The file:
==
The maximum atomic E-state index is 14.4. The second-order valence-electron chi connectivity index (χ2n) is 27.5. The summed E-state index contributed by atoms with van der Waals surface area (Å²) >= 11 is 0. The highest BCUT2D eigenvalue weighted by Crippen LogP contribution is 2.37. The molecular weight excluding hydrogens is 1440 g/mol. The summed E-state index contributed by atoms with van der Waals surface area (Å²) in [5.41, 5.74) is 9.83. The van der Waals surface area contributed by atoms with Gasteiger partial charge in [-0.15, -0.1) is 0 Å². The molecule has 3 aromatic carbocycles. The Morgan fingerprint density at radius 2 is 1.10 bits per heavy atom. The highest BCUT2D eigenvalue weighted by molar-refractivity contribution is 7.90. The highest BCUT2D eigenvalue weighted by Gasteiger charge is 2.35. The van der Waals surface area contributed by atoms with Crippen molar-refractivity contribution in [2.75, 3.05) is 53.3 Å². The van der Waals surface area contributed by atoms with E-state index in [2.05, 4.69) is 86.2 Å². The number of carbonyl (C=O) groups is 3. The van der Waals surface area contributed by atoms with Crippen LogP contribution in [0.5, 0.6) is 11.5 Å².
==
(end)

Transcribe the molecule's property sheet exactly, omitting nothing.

The maximum atomic E-state index is 14.4. The second-order valence-electron chi connectivity index (χ2n) is 27.5. The summed E-state index contributed by atoms with van der Waals surface area (Å²) >= 11 is 0. The highest BCUT2D eigenvalue weighted by Crippen LogP contribution is 2.37. The molecular weight excluding hydrogens is 1440 g/mol. The summed E-state index contributed by atoms with van der Waals surface area (Å²) in [5.41, 5.74) is 9.83. The van der Waals surface area contributed by atoms with Gasteiger partial charge in [-0.15, -0.1) is 0 Å². The molecule has 3 aromatic carbocycles. The Morgan fingerprint density at radius 2 is 1.10 bits per heavy atom. The highest BCUT2D eigenvalue weighted by molar-refractivity contribution is 7.90. The highest BCUT2D eigenvalue weighted by Gasteiger charge is 2.35. The van der Waals surface area contributed by atoms with Crippen molar-refractivity contribution in [2.75, 3.05) is 53.3 Å². The van der Waals surface area contributed by atoms with E-state index in [2.05, 4.69) is 86.2 Å². The number of carbonyl (C=O) groups is 3. The van der Waals surface area contributed by atoms with Crippen LogP contribution in [0.5, 0.6) is 11.5 Å².